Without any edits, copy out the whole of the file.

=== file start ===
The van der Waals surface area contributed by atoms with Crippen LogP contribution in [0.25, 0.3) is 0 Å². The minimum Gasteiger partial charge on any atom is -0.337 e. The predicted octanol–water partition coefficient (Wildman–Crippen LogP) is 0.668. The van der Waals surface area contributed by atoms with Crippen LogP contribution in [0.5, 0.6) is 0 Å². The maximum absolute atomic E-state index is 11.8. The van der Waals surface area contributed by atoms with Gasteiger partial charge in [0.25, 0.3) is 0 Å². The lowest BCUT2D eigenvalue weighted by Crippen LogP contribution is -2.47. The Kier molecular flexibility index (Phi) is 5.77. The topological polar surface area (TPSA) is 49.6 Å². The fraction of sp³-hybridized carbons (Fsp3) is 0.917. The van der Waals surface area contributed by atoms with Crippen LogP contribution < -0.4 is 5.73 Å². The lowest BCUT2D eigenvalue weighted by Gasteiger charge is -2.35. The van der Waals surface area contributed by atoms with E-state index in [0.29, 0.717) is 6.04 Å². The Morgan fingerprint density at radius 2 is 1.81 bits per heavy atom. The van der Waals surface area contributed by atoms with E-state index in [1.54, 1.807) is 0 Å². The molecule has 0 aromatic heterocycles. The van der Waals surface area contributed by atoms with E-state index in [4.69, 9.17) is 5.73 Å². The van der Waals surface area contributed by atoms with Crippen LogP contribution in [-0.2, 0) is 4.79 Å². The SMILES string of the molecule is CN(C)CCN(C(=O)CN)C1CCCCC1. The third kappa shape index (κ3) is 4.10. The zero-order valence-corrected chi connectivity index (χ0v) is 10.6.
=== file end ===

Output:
The van der Waals surface area contributed by atoms with Crippen LogP contribution in [0.25, 0.3) is 0 Å². The minimum Gasteiger partial charge on any atom is -0.337 e. The predicted octanol–water partition coefficient (Wildman–Crippen LogP) is 0.668. The van der Waals surface area contributed by atoms with Crippen LogP contribution in [0.5, 0.6) is 0 Å². The maximum absolute atomic E-state index is 11.8. The van der Waals surface area contributed by atoms with Gasteiger partial charge in [0.25, 0.3) is 0 Å². The lowest BCUT2D eigenvalue weighted by Crippen LogP contribution is -2.47. The Kier molecular flexibility index (Phi) is 5.77. The topological polar surface area (TPSA) is 49.6 Å². The fraction of sp³-hybridized carbons (Fsp3) is 0.917. The van der Waals surface area contributed by atoms with Crippen LogP contribution < -0.4 is 5.73 Å². The lowest BCUT2D eigenvalue weighted by Gasteiger charge is -2.35. The van der Waals surface area contributed by atoms with E-state index in [0.29, 0.717) is 6.04 Å². The Morgan fingerprint density at radius 2 is 1.81 bits per heavy atom. The van der Waals surface area contributed by atoms with E-state index in [1.54, 1.807) is 0 Å². The molecule has 0 aromatic heterocycles. The van der Waals surface area contributed by atoms with E-state index in [4.69, 9.17) is 5.73 Å². The van der Waals surface area contributed by atoms with Crippen LogP contribution in [-0.2, 0) is 4.79 Å². The SMILES string of the molecule is CN(C)CCN(C(=O)CN)C1CCCCC1. The third kappa shape index (κ3) is 4.10. The zero-order valence-corrected chi connectivity index (χ0v) is 10.6.